Conventional cationic and non-ionic surface-active agents may be used for preparing the slurry of glass fibers.

Examples of cationic surface-active agents that may be used for preparing the slurry of glass fibers are:

(1) Quaternary ammonium salts in which one of the radicals attached to the nitrogen has an organic group having at least 8 (to 24) carbon atoms (e. g. trimethyl octadecyl ammonium chloride, dimethyl hexadecyl octadecyl ammonium chloride, lauryl pyridinium chloride, cetyl dimethyl benzyl ammonium chloride, N-stearyl betaine).

(2) Amines, amides and diamines having an organic group containing at least 8 (to 24) carbon atoms and their acid salts (e. g. octadecylamine acetate, hexadecyl di-(polyoxyethylene) amine, oleyl diethylethylenediamine).

Examples of non-ionic surface-active agents that may be used for preparing the slurry of glass fibers are:

(1) Monoethers of polyglycols with long chain fatty alcohols, such as reaction products of ethylene oxide or polyethylene glycol with a long-chain fatty alcohol (e. g. reaction product of ethylene oxide and oleyl alcohol, viz: C1sH35(OC2H4)nOH, where n is 10 to 20).

(2) Monoesters of polyglycols with long chain fatty acids, such as reaction products of ethylene oxide or poly- 76 ethylene glycol with a long chain fatty acid (e. g. reaction where n is 10 to 20).

(3) Monoethers of polyglycols with alkylated phenols, such as reaction products of ethylene oxide or polyethylene glycol with an alkyl phenol (e. g. reaction product of ethylene oxide and isopropyl phenol, viz:

(0 CzHQnOH where n is 10 to 20).

(4) Partial esters of polyhydric alcohols with long chain monocarboxylic (fatty and/or resin) acids (e. g. glycerol monostearate, sorbitan trioleate).

(5) Partial and complete esters of long chain monocarboxylic (fatty and/ or resin) acids with polyglycol ethers of polyhydric alcohols (e. g. tristearic acid ester of polyglycol ether of sorbitan, or so-called polyoxyethylene sorbitan tristearate; hexaoleic acid ester of polyglycol ether of sorbitol, or so-called polyoxyethylene sorbitol hexaoleate) The following illustrates the invention. All parts and percentages referred to in this patent specification are by weight.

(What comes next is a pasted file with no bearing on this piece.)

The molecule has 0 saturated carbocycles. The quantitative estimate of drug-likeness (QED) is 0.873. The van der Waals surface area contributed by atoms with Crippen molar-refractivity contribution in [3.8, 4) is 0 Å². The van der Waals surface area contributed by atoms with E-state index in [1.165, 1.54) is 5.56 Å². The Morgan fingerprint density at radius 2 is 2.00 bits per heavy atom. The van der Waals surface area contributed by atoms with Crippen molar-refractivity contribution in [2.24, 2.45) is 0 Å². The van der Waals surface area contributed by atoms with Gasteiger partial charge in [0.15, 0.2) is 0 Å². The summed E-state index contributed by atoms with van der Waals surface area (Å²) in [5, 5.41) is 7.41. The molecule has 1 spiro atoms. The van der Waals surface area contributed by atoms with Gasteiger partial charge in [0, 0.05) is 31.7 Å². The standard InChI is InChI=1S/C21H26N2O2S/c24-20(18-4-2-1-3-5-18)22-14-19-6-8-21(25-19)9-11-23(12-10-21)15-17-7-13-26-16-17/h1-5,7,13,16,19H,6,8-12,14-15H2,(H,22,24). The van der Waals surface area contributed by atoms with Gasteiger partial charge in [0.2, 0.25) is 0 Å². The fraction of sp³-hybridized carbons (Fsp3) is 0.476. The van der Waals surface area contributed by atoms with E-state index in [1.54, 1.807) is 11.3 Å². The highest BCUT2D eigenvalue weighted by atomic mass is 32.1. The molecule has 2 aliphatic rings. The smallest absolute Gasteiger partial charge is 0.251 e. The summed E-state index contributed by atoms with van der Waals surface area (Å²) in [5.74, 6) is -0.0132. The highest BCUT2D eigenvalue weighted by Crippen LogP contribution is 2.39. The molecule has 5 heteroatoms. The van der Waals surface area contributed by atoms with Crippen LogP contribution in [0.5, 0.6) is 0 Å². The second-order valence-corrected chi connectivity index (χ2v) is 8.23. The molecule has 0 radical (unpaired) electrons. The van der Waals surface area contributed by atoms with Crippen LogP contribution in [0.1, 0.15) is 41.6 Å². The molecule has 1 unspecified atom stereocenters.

Example I A natural rubber latex and synthetic rubber latex blend was made by mixing 120 parts of natural latex containing 80 parts of rubber with 33.3 parts of a GR-S (butadienestyrene copolymer) latex containing 20 parts of rubber. This was compounded by mixing into the latex blend the following: 1.25 parts of potassium oleate soap as a 20 percent aqueous solution, 0.35 part of potassium ricinoleate soap as a 35 percent aqueous solution, 0.75 parts of antioxidant as a 60 percent aqueous emulsion, 0.75 parts of zinc diethyl diethiocarbamate as a 50 percent aqueous dispersion, 2 parts of sulfur as a 60 percent aqueous dispersion, 1.25 parts of the zinc salt of mercapto benzothiazole as a 40 percent aqueous dispersion, 5 parts of zinc oxide as a 40 percent aqueous dispersion and 1 part of triethyl trimethyl trimene as a 50 percent aqueous solution. The compounded latex was passed through a conventional beater where the latex was whipped into a foam of a wet density of approximately 0.115 gm. per cc. An aqueous slurry of glass fibers of about A; inch average length and about 0.00038 in average diameter was prepared by stirring in 109 parts of sifted glass fibers into 190 parts of water containing 2 parts of the acetate salt of a mixture of long chain aliphatic (6% hexadecyl, 93% octadecyl and 1% octadecenyl) amines which is a cationic surface-active agent and containing 2 parts of polyethylene glycol monoisooctyl phenyl ether (reaction product of ethylene oxide and isooctyl phenol) which is a non-ionic surface-active agent. The stirring was done so that a vortex was formed which drew air into the slurry and this was continued until the wet density of the slurry was approximately 0.4 gm. per cc. Ten parts of this glass fiber slurry was homogeneously mixed with the prefoamed latex above, after which there was added 2 parts on a dry weight basis of a 25 percent aqueous paste of sodium silico-fluoride gelling agent. The foam was poured into molds, permitted to gel at room temperature and then vulcanized at 212 F. The product was a uniform sponge rubber free from agglomerates of the glass fibers.